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Farming is Indian, not Iranian

A research paper he co-authored—published in the September 2019 issue of Cell—had courted controversy by concluding that agriculture had developed indigenously in India, not through migrations from Iran's fertile crescent. While politicians have used the findings to support their beliefs on ancient India, Niraj Rai, 37, is clear that he will neither be influenced nor be intimidated by politics. Excerpts from an interview with the group head of Ancient DNA Lab at Birbal Sahni Institute of Paleosciences, Lucknow

Q/ How did you conclude that agriculture developed indigenously in India?

A/ The DNA we sequenced [from the remains of the woman found in Rakhigarhi] showed that it had separated more than 12,000 years ago from an ancestor common to Harappans and Iranians. Since farming in the fertile crescent of Iran developed only after that, Iranians could not have contributed to farming in India. This finding corroborates with other evidence of agriculture in the Indus Valley Civilisation, like fossils of charred grains discovered in the pre-Harappan settlement of Kunal, in Haryana, and Mehrgarh, a Neolithic site in Pakistan.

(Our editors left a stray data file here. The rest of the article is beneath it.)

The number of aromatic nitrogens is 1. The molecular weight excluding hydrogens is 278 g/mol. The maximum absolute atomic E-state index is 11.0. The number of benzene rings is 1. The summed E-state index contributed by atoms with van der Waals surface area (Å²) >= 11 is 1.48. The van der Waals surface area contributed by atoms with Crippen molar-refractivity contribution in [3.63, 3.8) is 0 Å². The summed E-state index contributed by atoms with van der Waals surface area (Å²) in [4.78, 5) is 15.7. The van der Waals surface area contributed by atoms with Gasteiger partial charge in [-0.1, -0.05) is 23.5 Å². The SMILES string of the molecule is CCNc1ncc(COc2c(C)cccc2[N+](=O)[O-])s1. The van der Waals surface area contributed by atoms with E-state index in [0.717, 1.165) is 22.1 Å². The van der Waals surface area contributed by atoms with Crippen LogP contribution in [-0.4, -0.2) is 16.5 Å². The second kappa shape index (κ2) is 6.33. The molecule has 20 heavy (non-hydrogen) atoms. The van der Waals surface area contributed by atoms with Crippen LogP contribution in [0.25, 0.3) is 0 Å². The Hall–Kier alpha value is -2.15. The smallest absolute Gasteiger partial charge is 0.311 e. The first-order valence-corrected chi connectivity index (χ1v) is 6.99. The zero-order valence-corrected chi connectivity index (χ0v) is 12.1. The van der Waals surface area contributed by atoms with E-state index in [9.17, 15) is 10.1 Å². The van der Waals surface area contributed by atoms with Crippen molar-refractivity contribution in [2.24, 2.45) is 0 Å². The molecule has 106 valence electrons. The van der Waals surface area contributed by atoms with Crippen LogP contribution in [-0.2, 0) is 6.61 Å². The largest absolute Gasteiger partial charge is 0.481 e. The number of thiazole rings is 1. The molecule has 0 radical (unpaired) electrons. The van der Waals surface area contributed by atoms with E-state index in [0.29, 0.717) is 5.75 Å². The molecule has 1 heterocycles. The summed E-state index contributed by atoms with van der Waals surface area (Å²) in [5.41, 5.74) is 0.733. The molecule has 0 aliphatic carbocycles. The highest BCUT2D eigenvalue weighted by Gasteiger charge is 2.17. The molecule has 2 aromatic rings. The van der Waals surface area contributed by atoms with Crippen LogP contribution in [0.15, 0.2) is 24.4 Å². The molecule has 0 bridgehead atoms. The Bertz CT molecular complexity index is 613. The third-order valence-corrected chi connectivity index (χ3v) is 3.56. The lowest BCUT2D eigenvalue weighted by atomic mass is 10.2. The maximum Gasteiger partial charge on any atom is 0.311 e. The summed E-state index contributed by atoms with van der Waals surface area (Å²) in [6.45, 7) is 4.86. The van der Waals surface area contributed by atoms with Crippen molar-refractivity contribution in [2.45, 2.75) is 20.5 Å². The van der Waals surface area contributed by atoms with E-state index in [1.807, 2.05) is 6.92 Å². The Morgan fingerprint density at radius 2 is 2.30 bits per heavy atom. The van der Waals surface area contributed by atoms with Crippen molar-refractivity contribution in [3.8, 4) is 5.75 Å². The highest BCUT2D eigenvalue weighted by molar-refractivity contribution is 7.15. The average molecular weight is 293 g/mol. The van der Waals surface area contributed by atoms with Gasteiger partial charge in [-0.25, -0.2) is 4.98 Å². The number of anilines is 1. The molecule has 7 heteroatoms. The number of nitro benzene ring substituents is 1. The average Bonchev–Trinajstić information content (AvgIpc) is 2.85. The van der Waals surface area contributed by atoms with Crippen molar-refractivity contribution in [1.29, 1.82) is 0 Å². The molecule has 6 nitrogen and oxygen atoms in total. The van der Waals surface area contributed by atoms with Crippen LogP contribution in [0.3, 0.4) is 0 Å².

Q/ The findings have been controversial.

A/ Controversies are fun. Let people talk. Our findings are based on science. Cell accepted our paper within seven days of its submission, which is rare. Normally, it takes months, even years, to review and re-review a paper. I have noticed that western scholars are usually more open [to new findings]; in India there are political overtones. Here, the left wing is more accepting of new ideas, while the right wing is in a rush to prove its established ideas.

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